Can a church retain its integrity for long if it adopts the wholesale relativism of secular egalitarianism? Doesn't it just become a transitory option on a scale of spiritualities? Is that enough to keep it alive in a hostile secular environment? The signs are that it may not be.

It certainly is not enough to justify keeping a role as an exclusive state church. And any move to inclusivity will have the effect of breaching its own identity with its past, and stripping it of its historical identity.

But whether or not the leaders of the church feel they can survive with any integrity or future with such a descent into relativistic irrelevance, the state may take a view on the privileges and status of a body that has become so amorphous and detached from its historical raison d'ĂȘtre.

A change in the Coronation oath would have major implications. It would inevitably raise the question of what such a church was for in society. This then provokes questions about disestablishment, and that in turn raises the impossibly complex issue of who owns what.

What is being proposed in practice about the Coronation oath?

The Constitution Unit of University College London has suggested that the government enact this change:

Will you in all your words and deeds uphold justice, mercy, fairness, equality, understanding and respect for all your Peoples, from all their different races, religions and cultures?

(Charles 3) I will.

Will you to your power maintain tolerance and freedom, including religious tolerance, and will you seek to uphold the rights of all your Peoples to observe their different religions and beliefs, without fear of persecution?

(Charles 3) I will.

The present Coronation oath, however, requires the Monarch to maintain and defend the established Anglican Protestant Church in England.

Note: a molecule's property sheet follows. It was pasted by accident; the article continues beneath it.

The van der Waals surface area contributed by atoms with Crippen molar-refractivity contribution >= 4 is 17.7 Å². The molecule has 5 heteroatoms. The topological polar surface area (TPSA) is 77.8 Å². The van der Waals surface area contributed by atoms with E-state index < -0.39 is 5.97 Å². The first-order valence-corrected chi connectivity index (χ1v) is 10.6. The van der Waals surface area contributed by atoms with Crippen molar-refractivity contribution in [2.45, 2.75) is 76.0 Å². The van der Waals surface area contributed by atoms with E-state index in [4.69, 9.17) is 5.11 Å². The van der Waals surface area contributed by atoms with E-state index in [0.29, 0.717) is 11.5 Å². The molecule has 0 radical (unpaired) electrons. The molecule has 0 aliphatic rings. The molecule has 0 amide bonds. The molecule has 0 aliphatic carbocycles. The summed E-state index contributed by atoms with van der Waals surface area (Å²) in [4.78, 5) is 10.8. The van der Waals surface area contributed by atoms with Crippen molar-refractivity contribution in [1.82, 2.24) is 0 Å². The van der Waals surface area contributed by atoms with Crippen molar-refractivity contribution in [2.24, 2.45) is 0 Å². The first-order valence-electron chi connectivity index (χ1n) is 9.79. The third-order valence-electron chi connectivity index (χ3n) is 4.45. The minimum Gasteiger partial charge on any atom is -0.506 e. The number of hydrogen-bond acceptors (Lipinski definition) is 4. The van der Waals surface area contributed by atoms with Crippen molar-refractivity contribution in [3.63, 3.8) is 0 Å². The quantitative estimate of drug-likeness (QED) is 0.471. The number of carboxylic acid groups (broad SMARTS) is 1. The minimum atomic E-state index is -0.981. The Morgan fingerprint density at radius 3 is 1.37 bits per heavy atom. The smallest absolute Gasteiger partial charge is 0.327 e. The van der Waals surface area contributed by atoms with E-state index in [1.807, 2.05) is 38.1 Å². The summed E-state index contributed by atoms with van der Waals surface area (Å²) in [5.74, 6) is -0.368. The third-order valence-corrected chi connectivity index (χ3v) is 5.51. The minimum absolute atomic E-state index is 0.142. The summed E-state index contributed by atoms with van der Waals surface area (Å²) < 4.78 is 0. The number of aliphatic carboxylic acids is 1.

If the proposed amendment gets taken seriously - and the conversation is indeed a very serious one - it would firstly need primary legislation to repeal the Coronation Oath Act 1689, which requires the Monarch to maintain the established Anglican Protestant Church in England.

That would initiate a parliamentary debate. Would the outcome of that leave the C of E as the Established Church? It might not. And then the dominoes would start to tumble. How many and in what direction? Who knows.

But it also ought to be recognised that even if the oath were changed and the state church were left in place, official state Christianity would have committed itself to the defence and implied promotion of other systems of belief. Its hands would become more tied over evangelism than they are already - and its two major competitors, which are radical atheism and energetic Islam, have no such restraints.

The followers of Richard Dawkins and Sam Harris are not about to give up their absolutist commitment to relative values. The followers of Mohammad are not about to surrender their absolute belief in his status and role. It's only the liberal followers of Jesus who are buying this self-contradictory rhetoric that will make them irrelevant.

And it's not hard to imagine what the next turn of the cultural and political wheel would bring within a couple of decades, at the point when Charles III gives way to William V. If it doesn't happen now, it will then.

Gavin Ashenden is Associate Editor of the The Catholic Herald and a former chaplain to Queen Elizabeth II.